When you read that there’s a new security bulletin for IE, you probably tune me out
like you do with flight attendants: "Keep your browser
in its upright and patched position."
There’s a twist this week, though, as Microsoft closes a hole that’s already being
exploited but which hasn’t had a patch available for weeks.
I should have known it was going to be an unusual week when two wooden mouse
traps disappeared in my garage. I thought I had one kind of pest problem at
first — cute, furry little mice in my garage. It turns out, I probably had
a different critter: a rat.
The yellow shield is in the System Tray reminding me this is Patch Tuesday.
And before I began to write this article, I installed all 9. (Yes, there are 8 patches and
one malicous software removal tool.)
Normally, my second column of the month is my “clean up your patch details”
column. (The first column of the month deals with the problems that beset us from
Microsoft’s Patch Tuesday.)
Last Friday, I got the news that Microsoft would only have a new Malicious Software
Removal Tool and a high-priority, nonsecurity patch coming out on Patch Tuesday. So I
thought I’d be writing to you with my thoughts on Hurricane Katrina. Little did I know
that we’d end up with quite a bit of patching news after all.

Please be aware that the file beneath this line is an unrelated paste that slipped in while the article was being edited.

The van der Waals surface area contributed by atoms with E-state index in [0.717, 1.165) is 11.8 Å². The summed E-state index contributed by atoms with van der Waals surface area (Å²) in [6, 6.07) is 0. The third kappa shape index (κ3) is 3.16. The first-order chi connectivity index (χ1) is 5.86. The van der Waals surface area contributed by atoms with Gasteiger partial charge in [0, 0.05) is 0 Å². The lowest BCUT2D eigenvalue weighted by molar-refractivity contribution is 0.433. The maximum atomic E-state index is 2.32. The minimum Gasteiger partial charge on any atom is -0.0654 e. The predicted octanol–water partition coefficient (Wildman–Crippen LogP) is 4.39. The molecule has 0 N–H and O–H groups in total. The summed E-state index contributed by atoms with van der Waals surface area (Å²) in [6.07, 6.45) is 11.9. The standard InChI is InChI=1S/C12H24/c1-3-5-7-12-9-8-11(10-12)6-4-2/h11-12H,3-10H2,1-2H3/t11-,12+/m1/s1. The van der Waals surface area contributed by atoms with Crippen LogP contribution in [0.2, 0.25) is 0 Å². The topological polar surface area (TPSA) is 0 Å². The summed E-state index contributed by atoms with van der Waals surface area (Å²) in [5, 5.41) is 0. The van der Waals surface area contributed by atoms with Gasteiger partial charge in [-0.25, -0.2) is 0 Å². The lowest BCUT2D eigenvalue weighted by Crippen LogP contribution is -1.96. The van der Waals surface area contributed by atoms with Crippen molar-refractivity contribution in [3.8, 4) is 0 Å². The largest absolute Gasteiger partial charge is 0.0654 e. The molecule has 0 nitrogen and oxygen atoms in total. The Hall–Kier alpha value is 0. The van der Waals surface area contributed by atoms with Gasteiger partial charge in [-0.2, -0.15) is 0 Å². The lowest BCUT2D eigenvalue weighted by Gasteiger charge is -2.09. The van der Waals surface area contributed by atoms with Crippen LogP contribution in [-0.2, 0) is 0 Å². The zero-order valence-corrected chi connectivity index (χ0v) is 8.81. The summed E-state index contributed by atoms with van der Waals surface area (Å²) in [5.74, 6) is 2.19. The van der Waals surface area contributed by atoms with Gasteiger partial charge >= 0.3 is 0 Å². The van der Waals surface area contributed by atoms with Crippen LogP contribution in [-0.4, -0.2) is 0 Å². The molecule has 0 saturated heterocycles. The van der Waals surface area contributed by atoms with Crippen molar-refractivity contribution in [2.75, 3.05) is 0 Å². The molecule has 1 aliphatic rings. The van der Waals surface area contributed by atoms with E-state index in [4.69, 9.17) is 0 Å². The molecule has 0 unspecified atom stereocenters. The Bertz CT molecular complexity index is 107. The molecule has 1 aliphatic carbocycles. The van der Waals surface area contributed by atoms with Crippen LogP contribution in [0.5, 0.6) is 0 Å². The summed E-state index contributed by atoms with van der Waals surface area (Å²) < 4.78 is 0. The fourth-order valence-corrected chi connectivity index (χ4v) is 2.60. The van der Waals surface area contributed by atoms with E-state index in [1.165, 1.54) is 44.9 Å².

The calendar says we’re in the dog days of August, and Patch Tuesday this
week was crawling along pretty slow, too.
The expected patches were released, all right. But reports were soon received from
sources on the PatchManagement.org list that the
direct-download patches for Internet Explorer had faulty digital signatures. As reported the
however, the patches for Windows Update,
Microsoft Update, SUS, and WSUS were unaffected this. I cover the details of
the problems below.
I go to Windows Update or Microsoft Update and think nothing of downloading
bits and pieces of what’s there. But many folks would really like to know what is
happening to their machines.
Where has the year gone? We’re already to the first Patch Tuesday of July, which means we have half of our patches for the year under our belt
and the other half to come.
The week after Patch Tuesday typically is when more subtle issues of patches
start coming to light. This post-Patch week was no exception.
I printed out this week’s "Book-of-the-Month" — otherwise known as
Microsoft’s ten new security bulletins — with gleeful anticipation. That’s
especially because we have two new patch tools to try out on these babies.